Following is a question by the Hon Chan Yuen-han and a reply by the Secretary for Housing, Planning and Lands, Mr Michael Suen, in the Legislative Council today (November 30):
Early this month, the Government launched the Stage 2 Public Participation Programme for the Kai Tak Planning Review and prepared three draft Outline Concept Plans ("OCPs") to facilitate the public to put forth their views. In this connection, will the Government inform this Council:
(a) given that the Government had conducted the Development Statement Study concerned in as early as 1993 and various opinions and suggestions had been collected since then, of the reasons for preparing only three OCPs for consideration by the public and allowing only two months for public consultation;
(b) why the cultural and heritage features of the district have not been emphasized in the three OCPs; and
(c) where the public object to the three OCPs or submit new planning proposals, whether it will launch a comprehensive planning exercise and public consultation afresh?
In light of the judgment handed down by the Court of Final Appeal (CFA) in January 2004, which interpreted the Protection of the Harbour Ordinance and ruled that any reclamation project within the Harbour must meet the "overriding public need" test, we have reviewed the reclamation projects with the Victoria Harbour. We have also joined hands with the Harbour-front Enhancement Committee to use a new model to engage the public in reviewing the ways to enhance these reclamation areas. The public engagement programme is broadly divided into three stages: Stage 1 engages the public in concept formulation and envisioning; Stage 2 engages the public in consensus building of preliminary developments, and formulating draft outline concept plans (OCPs); and Stage 3 engages the public in formulating preliminary development plan, which will provide input to the detailed planning in the future to facilitate implementation of the developments in accordance with statutory process. The Kai Tak Planning Review is one of the projects being carried out according to the above model of public engagement.
As regards the three-part question, my reply is as follows:
(a) The Government started planning for the future development of the Kai Tak Airport site in the early 1990s. The Government completed the Comprehensive Feasibility Study for the Revised Scheme of South East Kowloon Development in 2001. The Study proposes a total development area of 460 hectares, including about 133 hectares of reclaimed land. The relevant proposals were incorporated into the statutory Kai Tak (South) and Kai Tak (North) Outline Zoning Plans in mid-2001, which were approved by the Chief Executive in Council in June 2002.
In light of CFA's judgment in January 2004, we launched a comprehensive planning and engineering review of the project in mid-2004 and launched the Stage 1 Public Participation Programme in late 2004.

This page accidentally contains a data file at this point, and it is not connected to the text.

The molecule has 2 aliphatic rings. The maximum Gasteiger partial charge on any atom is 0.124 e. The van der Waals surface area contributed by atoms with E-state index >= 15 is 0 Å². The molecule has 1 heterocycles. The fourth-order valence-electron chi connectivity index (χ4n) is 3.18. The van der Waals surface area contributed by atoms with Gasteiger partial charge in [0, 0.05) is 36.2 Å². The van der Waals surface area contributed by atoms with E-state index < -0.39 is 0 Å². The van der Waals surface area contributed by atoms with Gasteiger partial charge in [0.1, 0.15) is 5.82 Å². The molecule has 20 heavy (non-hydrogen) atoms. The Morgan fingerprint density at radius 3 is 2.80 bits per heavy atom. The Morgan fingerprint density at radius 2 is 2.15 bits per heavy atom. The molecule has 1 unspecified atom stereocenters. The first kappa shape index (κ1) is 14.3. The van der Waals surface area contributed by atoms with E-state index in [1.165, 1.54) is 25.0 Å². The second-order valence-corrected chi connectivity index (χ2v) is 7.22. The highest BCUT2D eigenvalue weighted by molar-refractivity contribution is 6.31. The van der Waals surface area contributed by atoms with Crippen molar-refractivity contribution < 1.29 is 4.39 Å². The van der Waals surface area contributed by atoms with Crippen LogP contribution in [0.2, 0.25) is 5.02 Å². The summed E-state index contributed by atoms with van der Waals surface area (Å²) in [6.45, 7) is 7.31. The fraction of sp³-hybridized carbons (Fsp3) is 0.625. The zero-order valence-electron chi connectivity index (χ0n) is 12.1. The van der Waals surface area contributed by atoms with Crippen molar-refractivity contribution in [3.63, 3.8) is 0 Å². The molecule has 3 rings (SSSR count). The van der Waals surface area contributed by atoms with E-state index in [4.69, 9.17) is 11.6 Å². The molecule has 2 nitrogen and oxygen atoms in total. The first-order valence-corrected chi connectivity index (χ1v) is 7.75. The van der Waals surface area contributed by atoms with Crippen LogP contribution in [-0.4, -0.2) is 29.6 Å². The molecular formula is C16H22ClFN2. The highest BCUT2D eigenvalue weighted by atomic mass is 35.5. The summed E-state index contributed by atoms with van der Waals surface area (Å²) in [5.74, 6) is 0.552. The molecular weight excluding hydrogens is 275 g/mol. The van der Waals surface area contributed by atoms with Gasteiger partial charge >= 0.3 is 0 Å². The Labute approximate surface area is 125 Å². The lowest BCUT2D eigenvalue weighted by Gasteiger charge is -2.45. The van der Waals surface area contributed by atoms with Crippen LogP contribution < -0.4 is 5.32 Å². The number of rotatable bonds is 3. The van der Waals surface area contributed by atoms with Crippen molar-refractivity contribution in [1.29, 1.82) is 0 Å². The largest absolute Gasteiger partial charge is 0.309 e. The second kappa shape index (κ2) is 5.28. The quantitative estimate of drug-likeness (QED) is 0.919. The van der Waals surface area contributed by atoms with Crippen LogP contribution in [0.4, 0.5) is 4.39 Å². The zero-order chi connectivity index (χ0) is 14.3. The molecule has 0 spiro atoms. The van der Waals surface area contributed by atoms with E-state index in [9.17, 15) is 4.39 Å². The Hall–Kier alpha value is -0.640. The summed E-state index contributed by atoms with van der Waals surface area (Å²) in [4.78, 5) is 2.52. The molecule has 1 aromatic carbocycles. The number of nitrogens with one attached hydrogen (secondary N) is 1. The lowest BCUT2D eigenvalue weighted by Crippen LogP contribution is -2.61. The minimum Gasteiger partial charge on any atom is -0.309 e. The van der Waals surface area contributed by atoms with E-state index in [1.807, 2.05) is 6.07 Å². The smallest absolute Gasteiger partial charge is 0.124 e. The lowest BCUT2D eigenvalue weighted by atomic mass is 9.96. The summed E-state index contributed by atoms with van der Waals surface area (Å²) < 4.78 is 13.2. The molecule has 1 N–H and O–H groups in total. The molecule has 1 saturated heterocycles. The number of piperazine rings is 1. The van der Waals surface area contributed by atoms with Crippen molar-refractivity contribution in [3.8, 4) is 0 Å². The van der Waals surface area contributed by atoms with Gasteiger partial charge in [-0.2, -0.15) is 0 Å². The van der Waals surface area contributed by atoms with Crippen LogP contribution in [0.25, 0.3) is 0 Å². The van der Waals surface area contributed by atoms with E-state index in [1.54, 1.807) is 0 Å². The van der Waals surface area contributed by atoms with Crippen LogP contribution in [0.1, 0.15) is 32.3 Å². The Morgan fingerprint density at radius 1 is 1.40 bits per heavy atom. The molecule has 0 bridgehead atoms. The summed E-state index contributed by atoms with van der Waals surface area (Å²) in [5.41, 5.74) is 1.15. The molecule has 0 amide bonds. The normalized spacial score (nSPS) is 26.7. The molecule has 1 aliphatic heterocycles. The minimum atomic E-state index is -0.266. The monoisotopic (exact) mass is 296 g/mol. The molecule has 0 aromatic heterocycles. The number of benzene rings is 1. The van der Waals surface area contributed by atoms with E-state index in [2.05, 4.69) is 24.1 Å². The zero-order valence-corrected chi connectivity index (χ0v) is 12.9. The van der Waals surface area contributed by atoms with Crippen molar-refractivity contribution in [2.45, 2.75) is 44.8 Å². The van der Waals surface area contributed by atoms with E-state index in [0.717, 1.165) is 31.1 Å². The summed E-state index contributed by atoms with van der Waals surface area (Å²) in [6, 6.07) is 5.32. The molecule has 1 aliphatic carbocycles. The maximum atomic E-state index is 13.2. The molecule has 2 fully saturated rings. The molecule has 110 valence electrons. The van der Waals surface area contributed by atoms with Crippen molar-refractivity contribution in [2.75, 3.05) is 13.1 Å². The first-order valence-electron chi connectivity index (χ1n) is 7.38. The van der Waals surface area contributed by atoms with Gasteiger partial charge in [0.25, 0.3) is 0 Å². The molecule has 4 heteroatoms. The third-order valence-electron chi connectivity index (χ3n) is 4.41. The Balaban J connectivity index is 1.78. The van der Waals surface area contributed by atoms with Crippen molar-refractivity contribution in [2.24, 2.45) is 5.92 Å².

Public engagement in the Kai Tak Planning Review is an on-going process. Although the consultation for the current Stage 2 Public Participation Programme will last only two months, the three OCPs drawn up for public consultation are based on the valuable views and suggestions collected during the public engagement activities in Stage 1. Views collected during the Stage 2 exercise will also serve as input for the preparation of a Preliminary Outline Development Plan (PODP) in Stage 3. Public opinion is therefore always taken into account in various stages of the Kai Tak Planning Review.
(b) One of the major considerations in formulating the OCPs is to preserve and pay tribute to the history of Kai Tak Airport and Kowloon City District. All three OCPs seek to highlight the aviation history of Kai Tak by bringing into play the "Kai Tak Promenade/Boulevard" Concept. For instance, in OCP1, Kai Tak Boulevard, with distinctive historical features designed to remind the public of the former airport runway, is aligned next to the Kai Tak Approach Channel. In OCP2 and OCP3, the 50m wide waterfront promenade, designed with historical collections of Kai Tak, seeks to preserve the unique cultural characteristics of the runway. In addition, all three OCPs propose to incorporate a runway park with facilities of an aviation theme at the tip of the runway and a new Sung Wong Toi Park next to the Olympic Avenue to remind the public of the Sung Wong Toi historical site. Further studies will be conducted to see how these concepts correlate with other heritage sites in Kowloon City.
(c) The three OCPs serve to facilitate public comments. They are not intended to be options from which the public may choose the one they prefer. When preparing the PODP, we will take into account public comments on the various features and concepts of the three OCPs as well as any other relevant views. Then, we will embark on the Stage 3 Public Participation Programme and join hands with the public in taking forward the Kai Tak development plan.
Ends/Wednesday, November 30, 2005
Issued at HKT 12:39